London Times, 6 March 1858, p. 10: STEAM NAVIGATION IN SOUTHERN RUSSIA.

Another of the large fleet of iron steamvessels building in this country for the Russian Steam Navigation Company will leave the Tyne in a day or two for the Black Sea, where she be employed in bringing to market the produce of the extensive coalfields of Southern Russia. The vessel alluded to is the large iron steam steamer Ondaloy, built by Messrs. Charles Mitchell and Co., of Walker, on the Tyne. The steaming and carrying properties of this fine vessel have been well tested, the amount of cargo carried being 200 tons in excess of the stipulated quantity at a fixed draught of water. The Russian merchants seem fully alive to the immense advantage of steam as an element of modern commerce, and extensive orders are being executed in England for the supply of iron vessels to navigate the Russian waters. Messrs. Charles Mitchell and Co. have recently entered into large contracts for building those vessels, and from the peculiarity of the service some of them will be of unusual proportions and quite unlike any vessel employed in this country. As an example Messrs. Mitchell are constructing a paddle steamer 200 feet long, upwards of 30 feet broad, which when fully laden will only draw 18 inches of water. The form of the hull is peculiar, the bow being shaped like a spoon to overcome the difficulties of the navigation. The cabins are fitted on deck, and the vessel will resemble the steamers used on the American rivers more than anything known in this part of the world. The framework of the hull is equally peculiar, all the elements being so combined as to produce the greatest possible strength with the least amount of weight. This large contract entered into by Messrs. Mitchell will be a great boon to the working classes of Tyneside in the present depressed state of trade.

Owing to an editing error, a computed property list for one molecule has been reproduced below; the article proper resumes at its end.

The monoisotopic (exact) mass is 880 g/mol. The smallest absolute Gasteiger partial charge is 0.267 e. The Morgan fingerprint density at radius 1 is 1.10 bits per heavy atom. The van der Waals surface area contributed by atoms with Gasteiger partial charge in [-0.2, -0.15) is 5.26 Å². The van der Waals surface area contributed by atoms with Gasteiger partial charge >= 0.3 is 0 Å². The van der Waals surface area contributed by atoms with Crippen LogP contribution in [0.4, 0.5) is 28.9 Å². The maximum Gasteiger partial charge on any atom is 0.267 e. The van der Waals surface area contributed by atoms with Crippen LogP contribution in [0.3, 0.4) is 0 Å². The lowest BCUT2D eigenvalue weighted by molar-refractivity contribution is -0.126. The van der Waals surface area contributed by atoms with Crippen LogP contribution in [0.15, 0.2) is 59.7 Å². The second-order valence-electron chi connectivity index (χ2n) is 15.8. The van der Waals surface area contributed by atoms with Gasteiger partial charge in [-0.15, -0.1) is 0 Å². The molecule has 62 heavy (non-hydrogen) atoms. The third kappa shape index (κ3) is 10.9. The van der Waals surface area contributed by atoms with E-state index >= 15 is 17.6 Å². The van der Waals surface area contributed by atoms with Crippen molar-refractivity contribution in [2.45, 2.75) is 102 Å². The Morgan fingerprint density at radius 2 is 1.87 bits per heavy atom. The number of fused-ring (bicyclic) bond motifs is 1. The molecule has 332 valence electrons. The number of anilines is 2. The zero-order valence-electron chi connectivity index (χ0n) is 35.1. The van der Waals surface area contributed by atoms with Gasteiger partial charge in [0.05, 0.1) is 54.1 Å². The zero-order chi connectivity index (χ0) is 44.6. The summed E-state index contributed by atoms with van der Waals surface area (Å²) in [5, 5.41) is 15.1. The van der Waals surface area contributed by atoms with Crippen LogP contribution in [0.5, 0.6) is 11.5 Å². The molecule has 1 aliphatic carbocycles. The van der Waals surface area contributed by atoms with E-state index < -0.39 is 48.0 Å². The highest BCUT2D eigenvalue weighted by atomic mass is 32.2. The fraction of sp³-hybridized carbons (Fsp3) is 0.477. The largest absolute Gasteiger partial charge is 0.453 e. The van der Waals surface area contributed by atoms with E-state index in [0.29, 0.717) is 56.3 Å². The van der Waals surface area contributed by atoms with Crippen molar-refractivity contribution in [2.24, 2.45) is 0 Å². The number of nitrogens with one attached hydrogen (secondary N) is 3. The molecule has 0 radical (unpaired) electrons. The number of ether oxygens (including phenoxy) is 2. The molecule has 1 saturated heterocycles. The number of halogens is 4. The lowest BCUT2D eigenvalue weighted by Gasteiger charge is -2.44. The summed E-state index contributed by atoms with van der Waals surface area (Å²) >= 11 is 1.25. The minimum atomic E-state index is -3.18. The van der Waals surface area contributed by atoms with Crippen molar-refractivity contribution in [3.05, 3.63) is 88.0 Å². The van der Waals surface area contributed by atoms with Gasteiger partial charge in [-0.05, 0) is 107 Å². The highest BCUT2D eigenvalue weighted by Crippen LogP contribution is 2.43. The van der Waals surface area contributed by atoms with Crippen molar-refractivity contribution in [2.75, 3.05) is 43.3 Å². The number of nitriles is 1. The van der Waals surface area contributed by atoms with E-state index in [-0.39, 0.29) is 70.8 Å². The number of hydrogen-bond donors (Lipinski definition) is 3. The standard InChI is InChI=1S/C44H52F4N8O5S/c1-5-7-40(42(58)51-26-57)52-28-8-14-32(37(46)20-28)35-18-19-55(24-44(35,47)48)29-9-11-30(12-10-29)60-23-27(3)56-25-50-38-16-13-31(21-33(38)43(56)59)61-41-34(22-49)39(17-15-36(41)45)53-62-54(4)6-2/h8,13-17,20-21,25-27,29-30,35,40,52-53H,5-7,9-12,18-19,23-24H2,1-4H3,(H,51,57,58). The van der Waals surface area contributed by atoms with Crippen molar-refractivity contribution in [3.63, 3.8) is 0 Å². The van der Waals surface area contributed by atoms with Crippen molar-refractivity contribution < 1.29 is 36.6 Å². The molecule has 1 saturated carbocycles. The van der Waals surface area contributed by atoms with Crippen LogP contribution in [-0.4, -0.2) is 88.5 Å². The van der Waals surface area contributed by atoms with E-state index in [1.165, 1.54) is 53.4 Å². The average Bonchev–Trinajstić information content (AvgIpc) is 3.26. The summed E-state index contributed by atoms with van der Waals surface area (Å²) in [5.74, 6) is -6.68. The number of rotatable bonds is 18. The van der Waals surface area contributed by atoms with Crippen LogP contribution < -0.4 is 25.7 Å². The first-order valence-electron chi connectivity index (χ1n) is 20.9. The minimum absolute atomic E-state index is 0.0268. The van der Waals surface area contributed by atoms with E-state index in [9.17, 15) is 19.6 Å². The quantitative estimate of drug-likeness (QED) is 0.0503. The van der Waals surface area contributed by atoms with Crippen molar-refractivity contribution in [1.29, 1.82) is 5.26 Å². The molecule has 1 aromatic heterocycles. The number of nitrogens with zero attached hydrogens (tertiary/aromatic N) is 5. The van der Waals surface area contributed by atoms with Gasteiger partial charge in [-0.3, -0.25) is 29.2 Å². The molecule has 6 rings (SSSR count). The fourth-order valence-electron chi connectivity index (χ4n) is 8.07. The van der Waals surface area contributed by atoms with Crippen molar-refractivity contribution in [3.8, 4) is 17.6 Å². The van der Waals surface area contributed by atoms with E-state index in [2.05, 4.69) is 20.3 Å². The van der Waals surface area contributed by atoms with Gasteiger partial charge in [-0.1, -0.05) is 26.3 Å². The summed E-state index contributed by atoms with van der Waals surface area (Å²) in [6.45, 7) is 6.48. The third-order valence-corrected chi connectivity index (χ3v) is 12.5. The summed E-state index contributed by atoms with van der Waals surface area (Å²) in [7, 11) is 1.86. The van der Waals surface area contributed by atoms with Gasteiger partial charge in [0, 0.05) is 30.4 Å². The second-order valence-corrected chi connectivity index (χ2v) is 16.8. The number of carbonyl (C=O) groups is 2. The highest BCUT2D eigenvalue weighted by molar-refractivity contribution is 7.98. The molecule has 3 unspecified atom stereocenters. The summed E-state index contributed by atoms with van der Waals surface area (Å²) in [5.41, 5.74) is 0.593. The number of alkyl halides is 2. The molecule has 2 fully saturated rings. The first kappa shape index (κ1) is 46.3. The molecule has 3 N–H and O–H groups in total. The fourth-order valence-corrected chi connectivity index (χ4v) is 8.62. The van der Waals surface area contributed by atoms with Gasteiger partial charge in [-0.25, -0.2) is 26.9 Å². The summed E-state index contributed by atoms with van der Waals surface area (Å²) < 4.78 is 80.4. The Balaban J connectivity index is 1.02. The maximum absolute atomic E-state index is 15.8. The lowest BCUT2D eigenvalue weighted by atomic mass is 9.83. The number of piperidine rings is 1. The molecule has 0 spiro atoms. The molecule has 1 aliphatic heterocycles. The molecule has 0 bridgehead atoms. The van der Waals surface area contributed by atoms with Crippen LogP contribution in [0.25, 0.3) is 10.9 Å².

Provided by Stephen McLaughlin